This guest post is by Aman Basanti of Ageofmarketing.com.
Since launching my blog on the psychology of buying in mid-May, I have often wondered whether I am missing something; whether there is a secret to growing the traffic on my blog that I do not know about.
Am I not commenting on the right blogs? Am I not writing enough guest posts? Am I not submitting my links to the right social media sites? Am I not aware of some cheap advertising source?
But the more I look for that secret, the more I am convinced that there is no one secret.
Allow me to me explain.
Jim Collins on achieving explosive growth
In his book, Good to Great, Jim Collins examined companies that achieved explosive growth. These companies went from being average to suddenly gaining traction and growing exponentially.
Collins theorized that something had to happen in that time period which resulted in explosive growth. Maybe it was a new technology that the company adopted, maybe it was new business process that they implemented, or maybe it was a new product that the company developed. Whatever it was, he expected there to be a defining moment.
As he wrote in the book, “We kept thinking that we’d find ‘the one big thing,’ the miracle moment that defined breakthrough. We even pushed for it in our interviews.”
The unexpected result
But that is not what he found. As he says, “The good-to-great executives simply could not pinpoint a single key event or moment in time that exemplified the transition.”
What Collins found was that each step built upon the previous step in an interlocking puzzle. Once all the major pieces were in place, that puzzle allowed the company to break through, and achieve explosive growth.
The company had to get the right people on board, set the right strategy, develop the right products, implement the right business processes, and use the right technology to accelerate growth. Slowly, as the pieces of the puzzle started falling into place, the company started to gain traction—and the more traction it gained, the better its results were. That, in turn, helped it grow even further.
What this means for your blogging efforts
Now, you’re not a corporation trying to land a spot on the Fortune-500 list. You are a blogger who is trying to turn your passion into an income stream. What does this all mean for you?
What it means is that there is no one secret to growing your blog. It is a combination of writing good content, promoting it, building relationships with other people, and doing that week in, week out, over a long period of time. This is what will help you gain traction.
That is not to say that there aren’t defining moments. Yes, a link from an A-list blogger will grow your blog quickly. Yes, finding someone to fund your idea will help your get your project off the ground suddenly. But looking at those events in isolation is meaningless. Those big events only happen because you have done a lot of little things right. They are just preparation for meeting opportunity.
I’m not the first to say this.
Darren Rowse on the secret to blogging success
Here is what Darren has to say about “the secret”:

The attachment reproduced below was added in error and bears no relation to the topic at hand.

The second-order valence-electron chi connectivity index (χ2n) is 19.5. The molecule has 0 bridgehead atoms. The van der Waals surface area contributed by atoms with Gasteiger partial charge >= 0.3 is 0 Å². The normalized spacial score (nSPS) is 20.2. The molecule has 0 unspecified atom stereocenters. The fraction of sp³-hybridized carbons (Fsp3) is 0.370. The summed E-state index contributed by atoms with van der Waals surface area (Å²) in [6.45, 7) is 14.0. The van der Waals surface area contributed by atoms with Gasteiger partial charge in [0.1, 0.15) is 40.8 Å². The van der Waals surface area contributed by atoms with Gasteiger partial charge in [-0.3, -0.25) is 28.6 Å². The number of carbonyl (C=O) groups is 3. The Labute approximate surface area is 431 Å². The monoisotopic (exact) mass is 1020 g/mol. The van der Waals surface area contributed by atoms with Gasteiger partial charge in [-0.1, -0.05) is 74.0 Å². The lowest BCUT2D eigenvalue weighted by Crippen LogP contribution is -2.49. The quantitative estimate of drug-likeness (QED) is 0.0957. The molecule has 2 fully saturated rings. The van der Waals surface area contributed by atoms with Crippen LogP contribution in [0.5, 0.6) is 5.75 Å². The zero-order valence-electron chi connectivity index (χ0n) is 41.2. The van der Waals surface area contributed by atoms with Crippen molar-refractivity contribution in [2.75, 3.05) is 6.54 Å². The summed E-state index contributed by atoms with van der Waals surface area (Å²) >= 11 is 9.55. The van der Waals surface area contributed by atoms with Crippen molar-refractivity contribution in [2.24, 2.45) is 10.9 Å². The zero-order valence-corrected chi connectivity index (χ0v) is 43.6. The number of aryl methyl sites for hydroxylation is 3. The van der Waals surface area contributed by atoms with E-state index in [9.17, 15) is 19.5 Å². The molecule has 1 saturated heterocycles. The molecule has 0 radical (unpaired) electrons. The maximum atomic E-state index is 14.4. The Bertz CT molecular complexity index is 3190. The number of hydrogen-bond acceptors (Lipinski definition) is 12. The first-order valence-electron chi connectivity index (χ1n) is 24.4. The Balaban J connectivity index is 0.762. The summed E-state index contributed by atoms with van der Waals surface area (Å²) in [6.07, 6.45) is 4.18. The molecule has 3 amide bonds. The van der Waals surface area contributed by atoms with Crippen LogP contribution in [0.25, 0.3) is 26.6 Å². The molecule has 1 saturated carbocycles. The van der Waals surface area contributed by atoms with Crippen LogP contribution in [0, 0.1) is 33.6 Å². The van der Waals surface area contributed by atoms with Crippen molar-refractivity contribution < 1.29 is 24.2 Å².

“There is no blueprint for guaranteed success in this space. Ultimately it’s about being persistently useful to people and building a relationship with them. A by-product of that is that they will keep coming back, bring their friends, and respond to your calls to action.”
How Copyblogger got its initial spark
Here is how Brian Clark, owner of Copyblogger, got his first big link:
“In the first 3 months of Copyblogger, not only did I bust out the best content to get that initial spark where things start to take over on their own, but I also did all sorts of behind the scenes networking.
“I was establishing relationships, commenting on blogs, emailing people … and a combination of doing all that I got my first big link, and then I got my first big flurry of attention when I released a free report that pretty much all major bloggers linked to.”
But it wasn’t the report that was the defining moment. It wasn’t the commenting on blogs. It wasn’t the good content on its own. It was all of those things together. It was the pieces falling into place that came together to deliver the punch.
My own experience
It is only in the past month that I have started to see what Jim Collins, Darren Rowse, and Brian Clark meant. Between May-August the only traffic I was getting on my consumer psychology blog was from the guest posts I wrote and some paid advertising that proved too expensive to form a long-term strategy. My monthly visitors were around 200. At that rate it was going to take a long time to run a successful blog.
But I kept writing good content for my blog, submitting guest posts to major blogs, and in small measures commenting on blogs and submitting my articles to some social media sites like Reddit. Now all those guest posts, back-links, and list-building efforts are starting to pay off. For the month of September I got 1,200 visitors to my blog. That is a five-fold increase in just three months. While 1,200 visitors a month is no big feat, it is a sign that the blog is starting to get its initial spark.
So if you have been looking for those big opportunities, they will come—provided you are actioning all the little opportunities.
What’s your view on exponential growth? Was there a defining moment for your blog? If there was, what did you do to achieve it?
Aman Basanti has written for a number of A-list blogs including ProBlogger, MarketingProfs and Business Insider. He shares his secrets to getting guest posts on A-list blogs in his new FREE ebook—Guest Posting Secrets: 25 Tips to Help You Get More Guest Posts. Visit Ageofmarketing.com/guest-posting-secrets to download it now for FREE.